Bayesian models in cognitive neuroscience: A tutorial
New York : Springer
InForstmann, B.U.; Wagenmakers, E.J. (ed.), An introduction to model-based cognitive neuroscience, pp. 179-197
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Forstmann, B.U.; Wagenmakers, E.J. (ed.), An introduction to model-based cognitive neuroscience
SubjectAction, intention, and motor control; DI-BCB_DCC_Theme 2: Perception, Action and Control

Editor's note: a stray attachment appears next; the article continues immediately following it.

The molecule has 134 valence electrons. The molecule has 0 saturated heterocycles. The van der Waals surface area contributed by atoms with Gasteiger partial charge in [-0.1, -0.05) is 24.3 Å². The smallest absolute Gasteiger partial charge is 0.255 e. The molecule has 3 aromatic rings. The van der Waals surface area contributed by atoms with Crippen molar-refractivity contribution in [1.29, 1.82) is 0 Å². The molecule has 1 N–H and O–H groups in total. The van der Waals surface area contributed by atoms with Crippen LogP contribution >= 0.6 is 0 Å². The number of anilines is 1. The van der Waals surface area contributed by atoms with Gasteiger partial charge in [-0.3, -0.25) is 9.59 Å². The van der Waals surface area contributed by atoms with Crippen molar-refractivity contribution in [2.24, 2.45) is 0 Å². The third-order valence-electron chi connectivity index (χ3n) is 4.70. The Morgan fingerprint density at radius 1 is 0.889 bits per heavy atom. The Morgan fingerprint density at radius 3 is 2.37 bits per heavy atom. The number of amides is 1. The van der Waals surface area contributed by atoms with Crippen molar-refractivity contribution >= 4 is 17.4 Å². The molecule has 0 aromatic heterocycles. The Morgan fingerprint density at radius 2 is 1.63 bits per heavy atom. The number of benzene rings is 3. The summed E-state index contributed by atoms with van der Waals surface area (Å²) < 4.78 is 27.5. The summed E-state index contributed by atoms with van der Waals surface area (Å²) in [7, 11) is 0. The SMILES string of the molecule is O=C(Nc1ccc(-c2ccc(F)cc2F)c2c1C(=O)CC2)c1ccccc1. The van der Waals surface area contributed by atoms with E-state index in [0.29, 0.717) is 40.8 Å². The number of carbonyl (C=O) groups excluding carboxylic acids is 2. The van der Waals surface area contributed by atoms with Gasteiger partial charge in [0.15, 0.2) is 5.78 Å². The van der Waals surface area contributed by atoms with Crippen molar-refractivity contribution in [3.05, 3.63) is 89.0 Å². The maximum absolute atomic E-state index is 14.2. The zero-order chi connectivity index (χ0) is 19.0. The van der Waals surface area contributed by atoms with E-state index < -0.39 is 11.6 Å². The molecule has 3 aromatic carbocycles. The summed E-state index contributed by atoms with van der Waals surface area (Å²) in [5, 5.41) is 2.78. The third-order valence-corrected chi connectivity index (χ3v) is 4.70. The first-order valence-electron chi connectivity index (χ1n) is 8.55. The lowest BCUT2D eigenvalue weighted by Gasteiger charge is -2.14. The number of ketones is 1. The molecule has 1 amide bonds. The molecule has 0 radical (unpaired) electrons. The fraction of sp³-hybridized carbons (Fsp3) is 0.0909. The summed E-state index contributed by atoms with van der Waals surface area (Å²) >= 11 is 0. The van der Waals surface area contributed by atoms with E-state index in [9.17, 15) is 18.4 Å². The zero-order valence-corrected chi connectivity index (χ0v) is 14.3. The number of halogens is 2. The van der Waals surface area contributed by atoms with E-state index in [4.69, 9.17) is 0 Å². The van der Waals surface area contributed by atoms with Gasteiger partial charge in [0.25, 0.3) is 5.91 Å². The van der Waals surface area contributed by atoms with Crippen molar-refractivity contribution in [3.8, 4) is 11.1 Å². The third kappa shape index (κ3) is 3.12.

This chapter provides an introduction to Bayesian models and their application in cognitive neuroscience. The central feature of Bayesian models, as opposed to other classes of models, is that Bayesian models represent the beliefs of an observer as probability distributions, allowing them to integrate information while taking its uncertainty into account. In the chapter, we will consider how the probabilistic nature of Bayesian models makes them particularly useful in cognitive neuroscience. We will consider two types of tasks in which we believe a Bayesian approach is useful: optimal integration of evidence from different sources, and the development of beliefs about the environment given limited information (such as during learning). We will develop some detailed examples of Bayesian models to give the reader a taste of how the models are constructed and what insights they may be able to offer about participants’ behavior and brain activity.
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